It’s a boiler out there but fishing’s still pretty good

Pompano caught by Jake Walker in the surf. Submitted photos

Well it has been one boiler of a week here on the fringes of Satan’s kitchen. It is hot, but we are fishing anyway. Being near the water helps with the temperatures, especially if it is an east wind. If there is a W in any of the wind directions expect the flies to be an issue. These little black march biting flies will wear you on exceptionally hot days with little to no wind. A windless day is just as bad as a west wind day for flies.

If you don’t have to be in the heat it is best to stay indoors. Stay hydrated if you are out for any length of time. Dehydration can come on fast and be deadly.

The fishing has been good but the increased temperatures are pushing water temperatures up. Fish are looking for cooler waters, but they are still feeding pretty well. The surf has been hot for kingfish, spot, croaker, bluefish, sand perch, puffers, cusk eels, and pompano.
Some days are better than others and not everyone is catching. Many are still casting too far and over the fish. Fishbites have been the bait of choice. They are working well and so much easier to deal with than normal bait like squid or bloodworms, which are also working.
Sand fleas can be dug up and either use the small ones on small hooks or cut up the bigger ones into pieces. Fish are feeding heavy on fleas. They are also feeding heavy on the silverside schools. Silver spoon at the ready for bluefish and mackerel.

Cape pier busy

The Cape Henlopen fishing pier has been on fire most days for spot. Great fishing for the kids too. There have been small stripers, bluefish, flounder, croaker and the usual small suspects. Check in with the shop at the pier for what is happening that day. They also rent rods for those that do not have gear, and sell fishing licenses.

Clamming around the pier is decent and easy to do at low tide. You cannot clam on the left side of the pier (towards the ferry), but you can on the right side (towards the park).

Offshore action has been good for most of the anglers heading out. Tuna, tilefish, mahi, and sharks. The charters are your best bet to get out and catch unless you have a friend with a boat and knowledge.

Rick Boyer caught probably the smallest flounder in the surf this past week.

A rare catch is showing up again this year offshore. The swallow tail bass or Anthias Woodsi. A bright colored fish caught in and near the canyons deep dropping. A local charter crew has a specimen at the Smithsonian Institute in Washington DC. They are rarely seen this far north.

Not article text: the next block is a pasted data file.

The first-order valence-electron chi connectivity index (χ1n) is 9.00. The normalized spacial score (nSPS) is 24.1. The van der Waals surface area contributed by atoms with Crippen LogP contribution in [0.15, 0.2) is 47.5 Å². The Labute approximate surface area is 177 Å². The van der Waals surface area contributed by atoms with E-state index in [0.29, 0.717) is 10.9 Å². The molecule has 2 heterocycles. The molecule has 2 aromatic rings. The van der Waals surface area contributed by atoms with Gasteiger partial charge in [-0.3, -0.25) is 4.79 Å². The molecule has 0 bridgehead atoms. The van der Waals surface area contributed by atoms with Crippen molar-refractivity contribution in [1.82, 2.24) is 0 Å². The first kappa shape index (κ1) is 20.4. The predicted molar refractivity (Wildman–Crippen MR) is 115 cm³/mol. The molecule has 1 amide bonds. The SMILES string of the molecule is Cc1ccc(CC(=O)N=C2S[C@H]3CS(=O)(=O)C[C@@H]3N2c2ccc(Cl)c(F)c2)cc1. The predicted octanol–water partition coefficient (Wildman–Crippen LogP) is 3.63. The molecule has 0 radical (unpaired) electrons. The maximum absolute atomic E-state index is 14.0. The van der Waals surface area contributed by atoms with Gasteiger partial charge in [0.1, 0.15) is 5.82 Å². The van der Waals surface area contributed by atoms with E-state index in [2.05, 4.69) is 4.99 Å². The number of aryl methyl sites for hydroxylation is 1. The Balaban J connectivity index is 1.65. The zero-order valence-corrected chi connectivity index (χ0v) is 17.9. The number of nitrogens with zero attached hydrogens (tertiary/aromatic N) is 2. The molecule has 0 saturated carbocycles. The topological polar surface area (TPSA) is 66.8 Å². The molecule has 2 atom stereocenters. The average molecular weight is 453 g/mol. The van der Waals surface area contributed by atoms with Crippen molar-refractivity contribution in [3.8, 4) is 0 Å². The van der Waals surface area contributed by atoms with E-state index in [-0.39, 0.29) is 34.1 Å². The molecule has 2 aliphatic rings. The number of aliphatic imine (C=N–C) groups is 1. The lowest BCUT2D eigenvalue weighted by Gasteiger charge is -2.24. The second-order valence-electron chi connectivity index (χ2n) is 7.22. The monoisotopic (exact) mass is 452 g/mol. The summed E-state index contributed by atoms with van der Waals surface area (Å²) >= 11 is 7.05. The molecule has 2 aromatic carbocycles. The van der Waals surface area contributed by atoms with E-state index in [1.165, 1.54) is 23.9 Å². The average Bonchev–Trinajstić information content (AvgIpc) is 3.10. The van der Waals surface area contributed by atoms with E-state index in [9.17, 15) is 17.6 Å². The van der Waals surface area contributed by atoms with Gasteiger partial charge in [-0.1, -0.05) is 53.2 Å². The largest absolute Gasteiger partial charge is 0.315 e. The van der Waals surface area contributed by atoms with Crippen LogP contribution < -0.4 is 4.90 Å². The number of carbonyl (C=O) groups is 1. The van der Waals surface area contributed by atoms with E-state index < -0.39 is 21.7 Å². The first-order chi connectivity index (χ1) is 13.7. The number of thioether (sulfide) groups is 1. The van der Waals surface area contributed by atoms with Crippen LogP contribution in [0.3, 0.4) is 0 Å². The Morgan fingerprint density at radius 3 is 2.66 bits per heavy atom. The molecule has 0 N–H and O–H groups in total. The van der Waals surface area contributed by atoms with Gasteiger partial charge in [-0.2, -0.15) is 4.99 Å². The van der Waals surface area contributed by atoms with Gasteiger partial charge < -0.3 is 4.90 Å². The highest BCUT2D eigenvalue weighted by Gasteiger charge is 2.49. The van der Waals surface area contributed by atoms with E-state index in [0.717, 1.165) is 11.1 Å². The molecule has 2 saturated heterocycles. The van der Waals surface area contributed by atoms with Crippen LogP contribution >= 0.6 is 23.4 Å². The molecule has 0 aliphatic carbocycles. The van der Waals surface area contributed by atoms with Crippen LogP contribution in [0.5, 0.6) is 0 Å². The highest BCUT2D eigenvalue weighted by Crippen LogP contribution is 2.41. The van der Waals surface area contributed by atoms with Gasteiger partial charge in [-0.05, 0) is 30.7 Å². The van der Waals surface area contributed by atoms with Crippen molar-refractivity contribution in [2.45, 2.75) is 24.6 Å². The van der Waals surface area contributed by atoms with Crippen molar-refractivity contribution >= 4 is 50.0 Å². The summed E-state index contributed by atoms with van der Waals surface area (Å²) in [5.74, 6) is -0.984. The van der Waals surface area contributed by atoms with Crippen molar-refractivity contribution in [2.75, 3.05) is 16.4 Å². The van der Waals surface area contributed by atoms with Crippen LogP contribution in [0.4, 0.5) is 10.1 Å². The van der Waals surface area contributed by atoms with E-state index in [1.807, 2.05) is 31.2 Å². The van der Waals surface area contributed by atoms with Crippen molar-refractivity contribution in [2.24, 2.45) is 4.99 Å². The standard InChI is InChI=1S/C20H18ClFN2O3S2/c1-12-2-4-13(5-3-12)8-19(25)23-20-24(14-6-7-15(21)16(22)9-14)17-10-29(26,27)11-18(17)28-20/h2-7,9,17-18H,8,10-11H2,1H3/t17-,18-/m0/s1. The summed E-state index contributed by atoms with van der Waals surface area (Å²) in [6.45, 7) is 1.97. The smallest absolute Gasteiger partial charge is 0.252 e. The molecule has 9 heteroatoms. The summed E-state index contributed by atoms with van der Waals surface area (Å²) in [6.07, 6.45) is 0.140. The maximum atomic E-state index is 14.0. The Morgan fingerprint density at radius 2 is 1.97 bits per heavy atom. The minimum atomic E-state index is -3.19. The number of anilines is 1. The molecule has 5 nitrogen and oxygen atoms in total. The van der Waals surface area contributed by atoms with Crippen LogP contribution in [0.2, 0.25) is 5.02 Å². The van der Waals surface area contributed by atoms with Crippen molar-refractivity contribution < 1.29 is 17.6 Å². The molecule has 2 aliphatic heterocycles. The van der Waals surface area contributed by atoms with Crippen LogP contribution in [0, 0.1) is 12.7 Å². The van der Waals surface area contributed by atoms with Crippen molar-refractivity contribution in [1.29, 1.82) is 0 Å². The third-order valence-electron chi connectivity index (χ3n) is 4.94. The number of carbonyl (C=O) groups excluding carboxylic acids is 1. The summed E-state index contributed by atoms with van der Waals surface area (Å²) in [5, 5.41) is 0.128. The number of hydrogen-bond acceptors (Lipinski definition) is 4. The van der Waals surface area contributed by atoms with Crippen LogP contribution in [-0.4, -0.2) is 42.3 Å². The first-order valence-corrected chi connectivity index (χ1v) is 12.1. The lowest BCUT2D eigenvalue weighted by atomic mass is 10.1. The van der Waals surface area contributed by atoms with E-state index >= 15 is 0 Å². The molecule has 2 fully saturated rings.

Flounder fishing is still numerous for short fish and the occasional keeper. Offshore action is getting better than inland bay or inshore action. Wrecks and reefs have been producing with triggers in the mix. The action changes daily and is hard to predict with flounder. Gulp is working well, but silversides seem to be the go to, yet some will say they prefer minnows.

If fishing the inland bays, fish near structure and dark bottom. Stay away from the brightly lit up sand bars, fish the rips from the sand bars where the water is dark and deeper.

Pond hopping has been productive for top water action in the mornings and evenings. There are a lot of big bugs flying around, match the hatch for that and catch some fish. Fly fishing has been very productive, even in saltwater.

Swallowtail bass or Anthias Woodsi recently caught in the canyons.

Surf Slam Series 5

The DSF’s Summer Surf Fishing Slam Series 5 was last weekend. Many fished but only a few caught fish that qualified. Never fails on tourney day, the fish are much smaller. One of Murphy’s Fishing Laws. Our winners were …

Michele Trotter … 69 points

Jonathan Martin … 22 points

Bill Elborn … 18 points

Adding spot to the list helped a few anglers get on the board and add to their overall scores. The next Slam Series 6 is on July 28. This has been a fun tournament to follow this summer.

Michele Trotter’s entry in the Summer Slam Series 5.

There are still some gator blues in the area, once in a while they will blitz the beaches. For the most part they seem to be feeding in the Lewes canal and area creeks and rivers. Then move into the bay following fish or food. They will hit spoons but anglers are getting them on bait since no one is targeting big bluefish, just bluefish in general. The summer cocktail blues are starting to get thicker and thicker in schools along the beaches.

Rich King’s outdoors column runs Thursdays in the Delaware State News.

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